Muneeza Sheikh: ‘I want to have a say’: Muslim youth fellowship at Toronto City Hall aims to break down barriers
In a rare democratic exercise, 13 Muslim youth will soon get to talk directly with a political operative that used to work for Stephen Harper — the former PM who once spurred heated debate over whether Muslims should be banned from wearing the niqab at citizenship ceremonies during the 2015 federal election.
For the young citizens headed to Toronto City Hall next month to work as part-time interns under a brand-new fellowship, it’s a unique chance to discuss a policy many in the community called out as marginalizing at the time, with someone who was at one point close to its architects.
That would be Alykhan Velshi, who left his post as Harper’s director of issues management in 2014 and is now chief of staff to Ontario PC Leader Patrick Brown.
That meeting is just one in a slew arranged with top politicos — including Michal Hay, Jagmeet Singh’s NDP leadership campaign director, Tom Allison, who steered Ontario Liberal Premier Kathleen Wynne’s leadership bid, and Walied Soliman, Brown’s 2018 campaign chair — before the interns are embedded at city hall.
They’ll be paired up with a councillor and work 12 hours a week for three months starting in January as part of Toronto’s first-ever Muslim Youth Fellowship program, which was approved by council in October.
The idea is to increase democratic participation and political understanding among a community that is, relatively speaking, less engaged in certain aspects of civic life.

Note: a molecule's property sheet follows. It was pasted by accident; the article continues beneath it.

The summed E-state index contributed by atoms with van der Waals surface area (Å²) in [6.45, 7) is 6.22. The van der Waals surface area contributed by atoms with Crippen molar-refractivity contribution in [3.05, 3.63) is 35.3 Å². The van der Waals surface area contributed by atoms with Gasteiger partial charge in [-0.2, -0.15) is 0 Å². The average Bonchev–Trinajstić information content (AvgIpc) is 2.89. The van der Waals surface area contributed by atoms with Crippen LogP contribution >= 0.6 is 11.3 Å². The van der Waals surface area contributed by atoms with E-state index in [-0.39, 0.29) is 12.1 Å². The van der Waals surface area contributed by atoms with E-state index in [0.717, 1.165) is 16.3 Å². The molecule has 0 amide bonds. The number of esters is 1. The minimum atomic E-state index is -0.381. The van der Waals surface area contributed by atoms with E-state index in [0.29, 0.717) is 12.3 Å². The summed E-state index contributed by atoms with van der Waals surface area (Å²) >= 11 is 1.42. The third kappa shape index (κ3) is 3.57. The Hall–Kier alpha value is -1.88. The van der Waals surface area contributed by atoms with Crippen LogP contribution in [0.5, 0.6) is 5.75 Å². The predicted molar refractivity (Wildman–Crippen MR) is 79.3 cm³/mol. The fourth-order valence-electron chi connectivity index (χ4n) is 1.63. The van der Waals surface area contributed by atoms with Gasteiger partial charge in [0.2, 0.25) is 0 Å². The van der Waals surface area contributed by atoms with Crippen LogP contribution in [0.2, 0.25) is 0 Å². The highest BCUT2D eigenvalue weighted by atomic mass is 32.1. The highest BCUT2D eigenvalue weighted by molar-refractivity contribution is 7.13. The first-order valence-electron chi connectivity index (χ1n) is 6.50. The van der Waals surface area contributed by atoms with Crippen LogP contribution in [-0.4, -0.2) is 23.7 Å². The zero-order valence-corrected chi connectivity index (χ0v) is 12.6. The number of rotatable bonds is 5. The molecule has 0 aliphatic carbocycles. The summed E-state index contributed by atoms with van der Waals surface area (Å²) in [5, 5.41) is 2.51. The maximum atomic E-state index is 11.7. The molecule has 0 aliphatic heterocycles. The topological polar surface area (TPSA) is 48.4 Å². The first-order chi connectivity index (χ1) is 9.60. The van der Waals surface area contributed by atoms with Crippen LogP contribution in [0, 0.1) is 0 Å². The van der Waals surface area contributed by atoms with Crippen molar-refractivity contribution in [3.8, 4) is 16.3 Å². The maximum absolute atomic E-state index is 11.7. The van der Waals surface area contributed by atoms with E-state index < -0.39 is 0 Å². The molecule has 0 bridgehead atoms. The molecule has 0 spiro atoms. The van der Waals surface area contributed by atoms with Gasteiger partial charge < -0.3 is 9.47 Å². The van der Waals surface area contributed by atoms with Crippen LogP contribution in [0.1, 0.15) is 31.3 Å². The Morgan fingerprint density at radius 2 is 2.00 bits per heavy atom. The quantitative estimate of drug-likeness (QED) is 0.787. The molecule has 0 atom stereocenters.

And in a city where just over 51 per cent of the population now identifies as a visible minority, the lack of diverse representation on council has never been more stark. Only a handful, roughly 11 per cent, of Toronto’s 45-member council are visible minorities, and it appears that none are Muslim.
Amina Mohamed, 24, said she’s excited to learn how to break down barriers between everyday folks and governing bodies.
“I don’t fully understand the function of a city councillor. I get their relationship to me and my house and my garbage pickup, but I don’t actually know the power that a city councillor actually has. I want to figure that out,” she said.
Being from Scarborough, the recent University of Toronto grad is also hoping to talk transit — in particular, the hotly contested plan to extend the subway there.
“I was looking for a position in which I could professionally complain about transit in Scarborough,” Mohamed said and laughed. “I plan to live here . . . I want to have a say in what my community looks like, what my country looks like.”
She’s also planning to launch a podcast.
“I want to educate others about your role as a citizen and the powers and privileges that come with it,” she said. “Representation is so important. Unless you are there ensuring that your voice carries weight and has a face representing your ideas and your values, it’s very difficult to kind of just hope that somebody else will achieve what you want them to achieve.”
The eight-month fellowship is the brainchild of Mohammed Hashim and Nora Hindy, board members of the United Alliance on Race Relations. UARR and DawaNet — a Mississauga-based Muslim organization — forked out $22,200 for the program, a combination of community contributions and funding from the Atkinson Foundation. (The Atkinson Foundation is the charitable branch of the Star.) The city is providing $10,000 in one-time funding.